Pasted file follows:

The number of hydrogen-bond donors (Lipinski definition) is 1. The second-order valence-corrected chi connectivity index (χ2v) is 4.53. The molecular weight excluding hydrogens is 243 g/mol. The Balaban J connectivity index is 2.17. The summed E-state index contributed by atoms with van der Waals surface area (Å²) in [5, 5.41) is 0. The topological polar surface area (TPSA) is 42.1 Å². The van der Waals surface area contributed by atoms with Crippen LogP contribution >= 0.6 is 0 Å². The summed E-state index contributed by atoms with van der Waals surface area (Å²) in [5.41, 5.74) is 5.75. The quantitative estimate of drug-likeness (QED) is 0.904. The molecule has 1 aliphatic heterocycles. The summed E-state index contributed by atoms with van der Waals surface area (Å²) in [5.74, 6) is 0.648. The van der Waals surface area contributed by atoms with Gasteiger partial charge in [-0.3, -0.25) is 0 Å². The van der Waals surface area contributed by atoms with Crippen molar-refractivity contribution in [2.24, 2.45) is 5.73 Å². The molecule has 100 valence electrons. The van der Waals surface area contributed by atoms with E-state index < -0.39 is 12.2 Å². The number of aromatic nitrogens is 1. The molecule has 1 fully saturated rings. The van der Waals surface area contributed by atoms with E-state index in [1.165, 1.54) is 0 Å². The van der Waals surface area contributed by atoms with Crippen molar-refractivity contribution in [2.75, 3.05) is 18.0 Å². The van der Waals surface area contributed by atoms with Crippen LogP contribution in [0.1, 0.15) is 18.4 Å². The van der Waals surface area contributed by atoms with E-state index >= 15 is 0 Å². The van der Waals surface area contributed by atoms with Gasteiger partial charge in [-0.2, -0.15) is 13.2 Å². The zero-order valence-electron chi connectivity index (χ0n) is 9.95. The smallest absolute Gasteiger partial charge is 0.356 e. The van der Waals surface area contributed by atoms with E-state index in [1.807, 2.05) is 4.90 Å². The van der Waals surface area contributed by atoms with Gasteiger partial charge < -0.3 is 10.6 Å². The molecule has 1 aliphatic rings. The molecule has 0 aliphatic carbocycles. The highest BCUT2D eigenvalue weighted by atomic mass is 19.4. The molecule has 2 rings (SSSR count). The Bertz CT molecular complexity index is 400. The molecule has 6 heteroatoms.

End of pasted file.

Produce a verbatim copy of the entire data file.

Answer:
The number of hydrogen-bond donors (Lipinski definition) is 1. The second-order valence-corrected chi connectivity index (χ2v) is 4.53. The molecular weight excluding hydrogens is 243 g/mol. The Balaban J connectivity index is 2.17. The summed E-state index contributed by atoms with van der Waals surface area (Å²) in [5, 5.41) is 0. The topological polar surface area (TPSA) is 42.1 Å². The van der Waals surface area contributed by atoms with Crippen LogP contribution >= 0.6 is 0 Å². The summed E-state index contributed by atoms with van der Waals surface area (Å²) in [5.41, 5.74) is 5.75. The quantitative estimate of drug-likeness (QED) is 0.904. The molecule has 1 aliphatic heterocycles. The summed E-state index contributed by atoms with van der Waals surface area (Å²) in [5.74, 6) is 0.648. The van der Waals surface area contributed by atoms with Gasteiger partial charge in [-0.3, -0.25) is 0 Å². The van der Waals surface area contributed by atoms with Crippen molar-refractivity contribution in [2.24, 2.45) is 5.73 Å². The molecule has 100 valence electrons. The van der Waals surface area contributed by atoms with E-state index < -0.39 is 12.2 Å². The number of aromatic nitrogens is 1. The molecule has 1 fully saturated rings. The van der Waals surface area contributed by atoms with E-state index in [1.165, 1.54) is 0 Å². The van der Waals surface area contributed by atoms with Crippen molar-refractivity contribution in [2.75, 3.05) is 18.0 Å². The van der Waals surface area contributed by atoms with Crippen LogP contribution in [0.1, 0.15) is 18.4 Å². The van der Waals surface area contributed by atoms with E-state index >= 15 is 0 Å². The van der Waals surface area contributed by atoms with Gasteiger partial charge in [-0.2, -0.15) is 13.2 Å². The zero-order valence-electron chi connectivity index (χ0n) is 9.95. The smallest absolute Gasteiger partial charge is 0.356 e. The van der Waals surface area contributed by atoms with E-state index in [1.807, 2.05) is 4.90 Å². The van der Waals surface area contributed by atoms with Gasteiger partial charge < -0.3 is 10.6 Å². The molecule has 1 aliphatic rings. The molecule has 0 aliphatic carbocycles. The highest BCUT2D eigenvalue weighted by atomic mass is 19.4. The molecule has 2 rings (SSSR count). The Bertz CT molecular complexity index is 400. The molecule has 6 heteroatoms.